So, if the OP deactivates his Adobe products before updating his BIOS, he effectively has given himself the ability to re-install the program on a "new" computer, even if "new" only means an updated BIOS.

Whadya think?

Tom
 

MrToM

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You are absolutely correct yes.

That's exactly what Microsoft does to protect its OS's but even then you are allowed, (Or at least it used to be the case), to change 10 items of 'Hardware' before a PC is deemed too 'different' from the OS installation date and Windows refuses to boot.

I couldn't say 100% if Adobe adopt a similar approach or just piggy back off Microsoft....(if the OS works then so do Adobe products), but as I said, I've successfully updated the BIOS on both Desktop and Laptop machines (Laptop BIOS's change regularly), without any problems relating to installed software.

That's not to say it will be 100% OK to do so, the System may have already had many hardware changes.

'Flashing' anything is always a risk, regardless of what anyone else has experienced...every machine is different.

Its impossible to ever give a definitive answer....the OP has two choices....and both of them are at their own discretion.

Regards.
MrTom.
 

Grendor

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Hey guys,

Thanks for the fast reply to my issue, I appreciate it.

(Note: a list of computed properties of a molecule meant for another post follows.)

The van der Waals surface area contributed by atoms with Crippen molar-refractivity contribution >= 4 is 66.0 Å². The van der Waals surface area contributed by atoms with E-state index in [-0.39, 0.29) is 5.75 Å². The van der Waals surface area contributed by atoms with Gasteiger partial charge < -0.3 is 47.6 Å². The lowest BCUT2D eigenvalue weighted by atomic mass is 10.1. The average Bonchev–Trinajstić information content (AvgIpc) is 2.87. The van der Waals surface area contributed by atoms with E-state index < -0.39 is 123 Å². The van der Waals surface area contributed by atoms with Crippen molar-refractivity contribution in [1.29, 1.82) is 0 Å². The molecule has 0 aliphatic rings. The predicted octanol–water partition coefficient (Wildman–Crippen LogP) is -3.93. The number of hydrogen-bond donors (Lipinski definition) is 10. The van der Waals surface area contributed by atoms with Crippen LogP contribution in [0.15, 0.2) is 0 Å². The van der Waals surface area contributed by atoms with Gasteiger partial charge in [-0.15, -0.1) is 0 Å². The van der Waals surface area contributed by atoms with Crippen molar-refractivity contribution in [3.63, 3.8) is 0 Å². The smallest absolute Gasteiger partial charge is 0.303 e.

I will go a bit more in depth and hope it makes sense.

I purchased a pre-built system and it came with a different cpu then the specs list.
I was having constant crashes and freezing so after about a month and many phone call to tech support a workaround was given to me.
I shut off several bios items and it seemed to work fine, but i am still getting freezes just not as bad.
After contacting Gigabyte who makes my mobo they told me the cpu in my system needs the newer bios for it to work proper.

So I backed up my old/current bios using utility in bios and it worked.
Now I have the new bios ready to install, but have not installed it yet.

At this point it is my lack of knowledge in Adobe licensing that has me on hold.
note: My products are legal and paid versions of PS CS6, DW and PSE, PPE.

Now my original question, should i deactivate each product before I update bios as am unsure of when to deactivate.
I only know when changing hardware adobe should be deactivated first.

So since you both seem to agree about deactivation I have a final question (I hope).
When I deactivate each adobe title do i need to re-install them again or once I update bios just re-activate them?

Thanks again guys for your help.
Fred
 

MrToM